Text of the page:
Belarusian prisoner of conscience to be freed in October
A representative of Amnesty International met with prisoner of conscience, Maxim Dashuk, in September 2010. Maxim described how difficult it’s been to live under ‘restricted freedom’ following his sentence in May 2008, at the age of 17.
On 15 June 2008 Maxim Dashuk was sentenced to one year and three months of further “restricted freedom” by the Maskouski district court in Minsk. He was convicted for violating the terms of earlier sentences imposed for their participation in the January 2008 anti-governmental protest and Amnesty International considers them to be prisoners of conscience. The young man had been among 11 people who were given sentences of up to two years of “restricted freedom” for “taking part in or organizing actions that gravely disturb public order”.
Maxim has been sentenced to a total of two years and five months of ‘restricted freedom’. He is now 19 years old and the last two and a half years have taken their toll on him. He spoke with Amnesty International about the pressure he has lived under since his initial sentence. He is required to work for eight hours a day, which he does, running his own business assembling furniture. He has two hours a day to carry out his daily chores and, apart from that, he is required to be at home.
At an age when his friends enjoy the usual teenage pastimes, Maxim has not been able to go to bars, restaurants, concerts or festivals, to enjoy sport or travel outside of Minsk since May 2008 and has suffered from a lot of fear as a result of the restrictions placed on him. Police officers and inspectors are able to make unannounced visits to his home to check he is there and if he isn’t, even due to unavoidable reasons, such as bad traffic, it can be counted as a violation of the conditions of his sentence. Three such violations may result in an extension of his sentence, which is exactly what happened to him in June 2009 and his original sentence was extended by another 15 months.
Maxim will have served his full sentence on 21 October 2010. He told Amnesty International that he will be very happy on that day and that he wants to travel abroad and see the sea. Maxim also said that solidarity is a very important source of support and that he would welcome cards from members to celebrate his freedom.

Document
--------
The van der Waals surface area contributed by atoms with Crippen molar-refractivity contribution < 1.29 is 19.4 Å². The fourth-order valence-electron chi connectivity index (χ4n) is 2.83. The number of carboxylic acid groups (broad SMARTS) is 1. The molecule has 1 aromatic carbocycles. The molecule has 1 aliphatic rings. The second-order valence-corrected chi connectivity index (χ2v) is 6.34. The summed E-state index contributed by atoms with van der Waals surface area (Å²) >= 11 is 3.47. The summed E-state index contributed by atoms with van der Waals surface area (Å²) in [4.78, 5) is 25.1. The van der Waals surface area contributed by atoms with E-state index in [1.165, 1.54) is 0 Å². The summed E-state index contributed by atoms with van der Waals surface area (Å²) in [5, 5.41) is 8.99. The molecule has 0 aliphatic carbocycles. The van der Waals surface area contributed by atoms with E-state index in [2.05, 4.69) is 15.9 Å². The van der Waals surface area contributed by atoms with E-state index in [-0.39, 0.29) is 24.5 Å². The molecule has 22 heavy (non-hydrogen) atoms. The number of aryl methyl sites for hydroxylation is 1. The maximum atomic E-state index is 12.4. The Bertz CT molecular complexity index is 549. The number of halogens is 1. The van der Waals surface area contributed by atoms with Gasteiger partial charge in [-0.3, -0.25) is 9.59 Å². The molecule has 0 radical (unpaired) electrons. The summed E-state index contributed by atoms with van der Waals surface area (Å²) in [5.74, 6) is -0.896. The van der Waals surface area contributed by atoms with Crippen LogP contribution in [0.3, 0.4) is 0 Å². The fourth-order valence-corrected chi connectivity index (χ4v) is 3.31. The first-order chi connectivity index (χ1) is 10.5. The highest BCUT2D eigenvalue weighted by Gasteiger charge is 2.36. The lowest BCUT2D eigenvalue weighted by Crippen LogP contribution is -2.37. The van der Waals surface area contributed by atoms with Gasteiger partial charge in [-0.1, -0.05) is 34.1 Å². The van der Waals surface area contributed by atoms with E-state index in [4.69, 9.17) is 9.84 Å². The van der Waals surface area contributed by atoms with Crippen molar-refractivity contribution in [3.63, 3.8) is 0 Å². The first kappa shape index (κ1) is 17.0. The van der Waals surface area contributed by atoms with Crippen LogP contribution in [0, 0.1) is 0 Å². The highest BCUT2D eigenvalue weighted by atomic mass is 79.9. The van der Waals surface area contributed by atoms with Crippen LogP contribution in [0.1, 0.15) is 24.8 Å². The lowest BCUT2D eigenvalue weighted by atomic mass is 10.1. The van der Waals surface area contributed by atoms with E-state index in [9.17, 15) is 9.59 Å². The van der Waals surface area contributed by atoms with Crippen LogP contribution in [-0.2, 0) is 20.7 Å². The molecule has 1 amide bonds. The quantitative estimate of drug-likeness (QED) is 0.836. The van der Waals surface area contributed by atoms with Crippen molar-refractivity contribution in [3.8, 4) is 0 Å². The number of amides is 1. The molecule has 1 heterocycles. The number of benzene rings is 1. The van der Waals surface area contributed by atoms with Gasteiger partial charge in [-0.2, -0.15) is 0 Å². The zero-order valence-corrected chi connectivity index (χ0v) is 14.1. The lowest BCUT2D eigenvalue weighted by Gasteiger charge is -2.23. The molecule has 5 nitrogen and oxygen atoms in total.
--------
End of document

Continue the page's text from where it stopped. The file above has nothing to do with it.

Luzhkov and Lukashenka – Political Twins and Business Partners
Belarus President Lukashenka has one more reason to be angry. His friend and business partner Yuri Luzhkov is no longer the Mayor of Moscow.
Luzhkov and Lukashenka have many things in common. Lukashenka has been a president for 16 years and Luzhkov occupied the position of Moscow mayor more than 18 years. Their political views are also similar – both are anti-Western populists praising the good old Soviet days and and trying to stay in power at all costs.
But perhaps what makes Lukashenka particularly angry about Luzhkov’s dismissal is that they have vast common business interests. Lukashenka privatized Belarus while Luzhkov helped his wife to become one of the richest women on the planet.
Moscow is one of Belarus’s biggest investors. Companies controlled by Luzhkov’s family undertake massive real estate development projects in Minsk, and involved in other businesses – from building and running restaurants in Minsk to selling plastic chairs for Belarusian stadiums. Now that Luzhkov is no longer occupying one of the most powerful positions in Russia, the future of those business projects is far from certain.
Kremlin is very unhappy both with Luzhkov and Lukashenka. In God Father-IV, a new sequel in a series of anti-Lukashenka movies produced by Moscow, Luzhkov in placed the same line of “friends of Lukashenka” as Mikheil Saakashvili and Kurmanbek Bakiyev. The movie hints that Lukashenka is likely to follow the fate of Luzhkov in the nearest future.
Time will show whether this prediction is right. But it is already clear that the Moscow Mayor’s dismissal was a serious blow to Lukashenka’s lobby in Russia and a number of Luzhkov’s business projects in Belarus.